Tuesday, January 10, 2012

Sen. Tarr Renews Call for Passage of EBT Bill

Senate Minority Leader Bruce Tarr (R-Gloucester) today renewed his call for the passage of legislation regulating the use of Electronic Benefits Transfer (EBT) cards.

Tarr is the lead sponsor of Senate Bill 68, An Act Preventing the Misuse of Public Funds, which was the subject of a public hearing before the Joint Committee on Children, Families and Persons with Disabilities today. The bill, which was filed in January of 2010, makes it illegal to use an EBT card to purchase alcoholic beverages, tobacco or Lottery products and imposes a combination of fines and possible jail time for store owners and employees who accept EBT cards as payment for these purchases.

In a letter hand-delivered to the committee this morning, Tarr acknowledged that many of the provisions contained in his bill were signed into law last summer as a result of a budget amendment he sponsored. However, he urged the committee to take further action, noting that “it is important that we continue to forge ahead to implement stronger oversight measures within the EBT system to ensure that the abuses that have already taken place do not continue to occur.”

“State oversight of the EBT program has been far too lax, and has allowed recipients to manipulate the system at the expense of the taxpayers who fund these benefits,” Tarr wrote. “Published reports continue to provide examples of the types of abuses that we are trying to prevent and prove that our work is far from finished. We owe it to the residents of Massachusetts to take steps to ensure that EBT cards are being used strictly for authorized purchases, and to punish those who try to take advantage of the system.”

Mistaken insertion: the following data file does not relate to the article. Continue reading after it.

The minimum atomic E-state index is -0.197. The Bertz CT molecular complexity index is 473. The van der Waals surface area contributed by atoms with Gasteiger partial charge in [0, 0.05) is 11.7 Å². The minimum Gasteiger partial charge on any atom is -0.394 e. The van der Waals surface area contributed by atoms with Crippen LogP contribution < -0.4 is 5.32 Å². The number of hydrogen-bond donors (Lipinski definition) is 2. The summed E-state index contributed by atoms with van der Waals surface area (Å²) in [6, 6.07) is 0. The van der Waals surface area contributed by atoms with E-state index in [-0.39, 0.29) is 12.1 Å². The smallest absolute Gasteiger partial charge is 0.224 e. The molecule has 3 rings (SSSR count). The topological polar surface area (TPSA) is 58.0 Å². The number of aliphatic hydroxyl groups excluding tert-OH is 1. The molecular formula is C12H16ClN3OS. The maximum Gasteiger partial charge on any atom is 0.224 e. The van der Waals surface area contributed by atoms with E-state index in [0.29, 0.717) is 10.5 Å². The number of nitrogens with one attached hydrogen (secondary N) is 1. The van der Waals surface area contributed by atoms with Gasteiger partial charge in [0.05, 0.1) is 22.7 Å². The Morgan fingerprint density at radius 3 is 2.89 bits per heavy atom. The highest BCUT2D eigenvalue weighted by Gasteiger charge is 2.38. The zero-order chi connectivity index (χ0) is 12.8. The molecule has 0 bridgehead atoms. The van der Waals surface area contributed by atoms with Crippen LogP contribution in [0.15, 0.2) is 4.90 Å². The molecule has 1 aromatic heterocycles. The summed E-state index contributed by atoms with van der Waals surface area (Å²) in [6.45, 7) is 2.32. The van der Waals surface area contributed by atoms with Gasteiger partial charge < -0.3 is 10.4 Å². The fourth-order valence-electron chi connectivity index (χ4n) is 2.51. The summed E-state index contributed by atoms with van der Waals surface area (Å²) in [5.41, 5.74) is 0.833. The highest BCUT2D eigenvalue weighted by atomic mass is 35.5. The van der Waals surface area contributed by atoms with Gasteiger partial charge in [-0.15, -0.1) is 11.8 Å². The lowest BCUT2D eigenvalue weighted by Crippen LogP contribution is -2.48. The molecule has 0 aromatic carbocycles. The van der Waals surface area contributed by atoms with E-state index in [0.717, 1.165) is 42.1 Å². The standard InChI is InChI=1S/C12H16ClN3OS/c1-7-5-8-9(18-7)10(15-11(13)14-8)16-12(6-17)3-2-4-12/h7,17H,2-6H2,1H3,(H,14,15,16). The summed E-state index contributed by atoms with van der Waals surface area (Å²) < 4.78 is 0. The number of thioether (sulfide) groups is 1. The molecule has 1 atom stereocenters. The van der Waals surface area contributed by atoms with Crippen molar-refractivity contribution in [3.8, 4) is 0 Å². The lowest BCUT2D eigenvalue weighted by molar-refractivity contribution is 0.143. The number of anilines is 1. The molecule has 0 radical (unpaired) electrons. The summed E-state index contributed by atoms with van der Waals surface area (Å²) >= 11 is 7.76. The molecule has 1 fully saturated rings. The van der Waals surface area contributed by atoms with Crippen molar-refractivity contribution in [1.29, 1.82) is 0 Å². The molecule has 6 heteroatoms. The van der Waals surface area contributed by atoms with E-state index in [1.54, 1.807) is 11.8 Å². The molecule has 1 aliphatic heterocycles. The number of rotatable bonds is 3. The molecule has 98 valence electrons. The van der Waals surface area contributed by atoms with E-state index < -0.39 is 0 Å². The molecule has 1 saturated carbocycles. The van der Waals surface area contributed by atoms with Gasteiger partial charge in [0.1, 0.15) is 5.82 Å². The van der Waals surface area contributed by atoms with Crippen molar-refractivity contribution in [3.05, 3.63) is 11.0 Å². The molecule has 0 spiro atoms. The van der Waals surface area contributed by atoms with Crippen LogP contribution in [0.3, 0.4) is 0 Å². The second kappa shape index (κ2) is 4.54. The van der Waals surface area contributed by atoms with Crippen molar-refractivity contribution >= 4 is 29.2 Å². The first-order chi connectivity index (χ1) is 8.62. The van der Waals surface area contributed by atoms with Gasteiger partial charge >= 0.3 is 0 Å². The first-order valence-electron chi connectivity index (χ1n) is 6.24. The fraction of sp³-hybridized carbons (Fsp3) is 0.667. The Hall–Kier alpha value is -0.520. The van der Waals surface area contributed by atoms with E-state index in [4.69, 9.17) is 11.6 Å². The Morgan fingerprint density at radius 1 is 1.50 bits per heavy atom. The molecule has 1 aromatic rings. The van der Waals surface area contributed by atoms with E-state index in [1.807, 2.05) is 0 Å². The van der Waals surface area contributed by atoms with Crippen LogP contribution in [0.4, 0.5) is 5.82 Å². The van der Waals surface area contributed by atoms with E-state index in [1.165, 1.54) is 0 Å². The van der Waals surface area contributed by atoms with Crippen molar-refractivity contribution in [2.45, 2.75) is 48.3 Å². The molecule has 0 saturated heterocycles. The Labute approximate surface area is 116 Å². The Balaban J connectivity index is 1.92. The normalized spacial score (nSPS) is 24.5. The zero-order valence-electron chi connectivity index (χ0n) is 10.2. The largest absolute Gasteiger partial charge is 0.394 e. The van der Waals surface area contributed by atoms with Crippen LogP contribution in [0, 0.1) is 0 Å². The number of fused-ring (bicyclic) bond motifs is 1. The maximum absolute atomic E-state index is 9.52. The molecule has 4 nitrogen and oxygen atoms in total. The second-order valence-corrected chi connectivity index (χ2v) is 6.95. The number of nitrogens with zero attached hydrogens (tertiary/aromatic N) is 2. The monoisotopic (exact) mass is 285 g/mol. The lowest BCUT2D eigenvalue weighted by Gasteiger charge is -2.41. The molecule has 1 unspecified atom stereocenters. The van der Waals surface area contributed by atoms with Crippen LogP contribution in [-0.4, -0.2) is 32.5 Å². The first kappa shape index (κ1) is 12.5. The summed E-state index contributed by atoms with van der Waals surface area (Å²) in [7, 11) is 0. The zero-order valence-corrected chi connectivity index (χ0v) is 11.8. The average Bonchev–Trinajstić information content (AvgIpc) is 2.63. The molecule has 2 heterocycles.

The problems associated with the EBT program first came to light more than a year ago, following published reports of recipients using their EBT cards to withdraw money and purchase non-food items that were never meant to be included in the taxpayer-funded program. Just last month, eight people were arrested in Lynn on charges of EBT fraud after undercover police officers were able to obtain cash with their EBT cards and purchase drugs, including crack and heroin.

While the current law requires EBT recipients to reimburse the Department of Transitional Assistance (DTA) for any illegal purchases, Tarr’s bill goes a step further by allowing the DTA Commissioner to disqualify individuals who break the law from obtaining future EBT benefits. Tarr’s bill also requires the Alcoholic Beverages Control Commission and the state Lottery Commission, in consultation with the DTA, to inform recipients of the penalties associated with using EBT cards for illegal purchases and to post this information on their websites.